Press Technique turns 30

Photo: Ivoclar Vivadent

Every four seconds, somewhere in the world, a restoration made with Ivoclar Vivadent pressed ceramics is placed.

Despite the arrival of other new fabrication methods, dentists and dental technicians continue to trust this unique procedure—using it with enthusiasm and conviction.

What is the secret of the sustained success of this technique? Ivoclar Vivadent takes a look at its remarkable history.

Gold alloys used to be the go-to material for dentists and dental technicians who wished to minimise the risk of intolerance in patients.

However, these materials showed shortcomings with regard to their aesthetic appearance and wear behaviour, and they could not fulfil the growing demand for metal-free solutions.

Then, Ivoclar Vivadent came up with the visionary idea of pressing ceramic materials to produce metal-free restorations.

In 1991, the dental company from Liechtenstein introduced its ground-breaking pressed ceramic fabrication technique.

Amazing all-ceramics

The hot-pressing technique, which was originally used to press the IPS Empress ceramics, together with the Programat press furnace steadily evolved into a true alternative to casting dental alloys.

All-ceramic restorations were shown to offer a wide range of benefits: compatibility with the natural tooth structure; neutrality in relation to other materials; light transmission properties similar to those of dental enamel; and a tooth-like appearance—in large part due to the nearly “invisible” restoration margin.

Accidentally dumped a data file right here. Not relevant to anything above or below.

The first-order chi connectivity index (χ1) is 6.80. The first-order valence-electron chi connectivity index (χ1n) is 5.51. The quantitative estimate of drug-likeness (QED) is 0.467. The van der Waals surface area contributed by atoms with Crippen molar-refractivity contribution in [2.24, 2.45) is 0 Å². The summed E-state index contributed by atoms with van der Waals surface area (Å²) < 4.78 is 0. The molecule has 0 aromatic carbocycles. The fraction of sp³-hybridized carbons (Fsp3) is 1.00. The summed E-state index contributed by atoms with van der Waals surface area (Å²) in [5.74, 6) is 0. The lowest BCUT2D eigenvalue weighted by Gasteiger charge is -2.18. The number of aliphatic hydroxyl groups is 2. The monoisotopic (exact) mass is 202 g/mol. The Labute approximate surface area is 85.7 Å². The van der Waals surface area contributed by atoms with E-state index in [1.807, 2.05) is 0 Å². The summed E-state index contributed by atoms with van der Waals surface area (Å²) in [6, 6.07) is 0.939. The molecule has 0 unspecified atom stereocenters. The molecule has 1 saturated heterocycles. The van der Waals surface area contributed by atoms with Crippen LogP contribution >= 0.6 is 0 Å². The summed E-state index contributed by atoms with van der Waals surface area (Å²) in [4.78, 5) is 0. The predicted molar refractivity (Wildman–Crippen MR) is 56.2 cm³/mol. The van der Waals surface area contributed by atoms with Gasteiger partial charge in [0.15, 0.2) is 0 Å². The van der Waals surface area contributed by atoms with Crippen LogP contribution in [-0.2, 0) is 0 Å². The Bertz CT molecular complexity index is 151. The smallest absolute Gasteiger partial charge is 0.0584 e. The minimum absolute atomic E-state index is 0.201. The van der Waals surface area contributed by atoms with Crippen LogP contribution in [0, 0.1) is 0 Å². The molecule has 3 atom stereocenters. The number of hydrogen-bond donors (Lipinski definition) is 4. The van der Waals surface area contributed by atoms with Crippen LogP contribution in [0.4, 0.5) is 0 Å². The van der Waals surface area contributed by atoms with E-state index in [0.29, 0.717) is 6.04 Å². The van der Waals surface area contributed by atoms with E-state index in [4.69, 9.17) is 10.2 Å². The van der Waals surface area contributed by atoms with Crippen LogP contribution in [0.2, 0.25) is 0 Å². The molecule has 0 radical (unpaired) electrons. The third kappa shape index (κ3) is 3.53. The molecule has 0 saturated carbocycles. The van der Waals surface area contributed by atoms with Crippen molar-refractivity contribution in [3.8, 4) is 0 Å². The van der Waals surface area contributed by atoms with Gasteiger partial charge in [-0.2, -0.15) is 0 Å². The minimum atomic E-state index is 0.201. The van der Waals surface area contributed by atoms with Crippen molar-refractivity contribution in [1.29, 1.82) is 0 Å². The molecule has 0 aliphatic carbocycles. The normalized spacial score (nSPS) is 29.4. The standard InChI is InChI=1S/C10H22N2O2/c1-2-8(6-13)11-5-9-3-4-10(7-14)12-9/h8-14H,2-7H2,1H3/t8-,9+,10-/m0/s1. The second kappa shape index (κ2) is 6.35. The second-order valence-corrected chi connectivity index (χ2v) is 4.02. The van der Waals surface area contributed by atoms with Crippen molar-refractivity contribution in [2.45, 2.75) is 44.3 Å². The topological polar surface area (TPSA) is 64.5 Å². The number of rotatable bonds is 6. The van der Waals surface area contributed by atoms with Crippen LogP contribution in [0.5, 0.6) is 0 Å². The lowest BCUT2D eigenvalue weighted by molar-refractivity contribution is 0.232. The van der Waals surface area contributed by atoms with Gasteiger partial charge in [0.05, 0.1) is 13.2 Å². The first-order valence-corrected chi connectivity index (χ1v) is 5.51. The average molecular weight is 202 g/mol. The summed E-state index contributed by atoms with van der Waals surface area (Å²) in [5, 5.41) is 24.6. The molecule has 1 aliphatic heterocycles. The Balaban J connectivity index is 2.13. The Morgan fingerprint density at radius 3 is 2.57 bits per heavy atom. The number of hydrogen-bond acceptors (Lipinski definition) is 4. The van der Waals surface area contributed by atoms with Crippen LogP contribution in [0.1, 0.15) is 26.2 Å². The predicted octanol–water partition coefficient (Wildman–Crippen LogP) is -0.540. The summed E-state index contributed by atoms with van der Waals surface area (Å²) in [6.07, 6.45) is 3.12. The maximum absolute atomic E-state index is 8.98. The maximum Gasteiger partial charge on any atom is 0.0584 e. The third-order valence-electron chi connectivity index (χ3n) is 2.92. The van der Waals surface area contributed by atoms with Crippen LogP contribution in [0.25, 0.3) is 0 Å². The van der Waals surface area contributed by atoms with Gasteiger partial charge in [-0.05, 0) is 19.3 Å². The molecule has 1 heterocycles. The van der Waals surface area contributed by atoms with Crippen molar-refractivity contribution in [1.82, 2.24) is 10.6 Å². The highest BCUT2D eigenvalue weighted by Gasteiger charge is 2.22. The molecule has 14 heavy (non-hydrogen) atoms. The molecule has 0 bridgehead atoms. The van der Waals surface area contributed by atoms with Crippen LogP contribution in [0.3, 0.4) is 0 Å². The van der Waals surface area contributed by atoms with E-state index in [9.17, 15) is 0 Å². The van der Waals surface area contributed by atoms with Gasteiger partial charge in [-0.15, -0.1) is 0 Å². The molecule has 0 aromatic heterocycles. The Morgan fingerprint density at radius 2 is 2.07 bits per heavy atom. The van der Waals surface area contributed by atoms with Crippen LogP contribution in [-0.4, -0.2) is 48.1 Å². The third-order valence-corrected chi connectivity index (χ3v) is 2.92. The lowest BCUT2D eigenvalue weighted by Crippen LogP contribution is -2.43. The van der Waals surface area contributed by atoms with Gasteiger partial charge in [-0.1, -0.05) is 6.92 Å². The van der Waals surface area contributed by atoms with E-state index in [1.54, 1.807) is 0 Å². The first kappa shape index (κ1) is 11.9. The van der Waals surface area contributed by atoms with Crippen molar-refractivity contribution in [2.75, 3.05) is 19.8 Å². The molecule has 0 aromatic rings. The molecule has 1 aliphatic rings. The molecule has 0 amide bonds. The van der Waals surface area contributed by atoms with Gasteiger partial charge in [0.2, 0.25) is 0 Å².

A passion for producing highly aesthetic restorations and the immeasurable pleasure of making people smile spurred the company on to refining the technique in terms of aesthetics, function, and strength.

In 2005, Ivoclar Vivadent introduced another breakthrough material: the lithium disilicate glass-ceramic IPS e.max.

Armin Ospelt, senior director of the Global Business Unit Labside Analogue, commented on the pioneering press ingot.

He said, “IPS e.max Press has confirmed its longevity in everyday clinical practice. One hundred million restorations and a survival rate of 96.2% bear testimony to its success. The IPS e.max guarantee is as promising as the material itself.”

Future-oriented press workflow

Dental laboratories are constantly looking for new and efficient fabrication methods to increase their profitability.

The 3D printing system PrograPrint was developed with the aim of complementing the conventional hot-pressing process.

The system is capable of carrying out certain time-consuming manufacturing steps, thereby freeing up the dental technician to perform other important tasks that require their technical skill and well-trained eye and impart the restoration with a uniqueness all of its own.

Overall, the efficiency of the dental laboratory increases due to the fact that several wax-ups can be fabricated in one printing process.

However, the laboratory not only benefits from its enhanced productivity, but also from the added value it creates.

Therefore, the ceramic pressing technique is considered to be a proven and at the same time future-proof manufacturing method.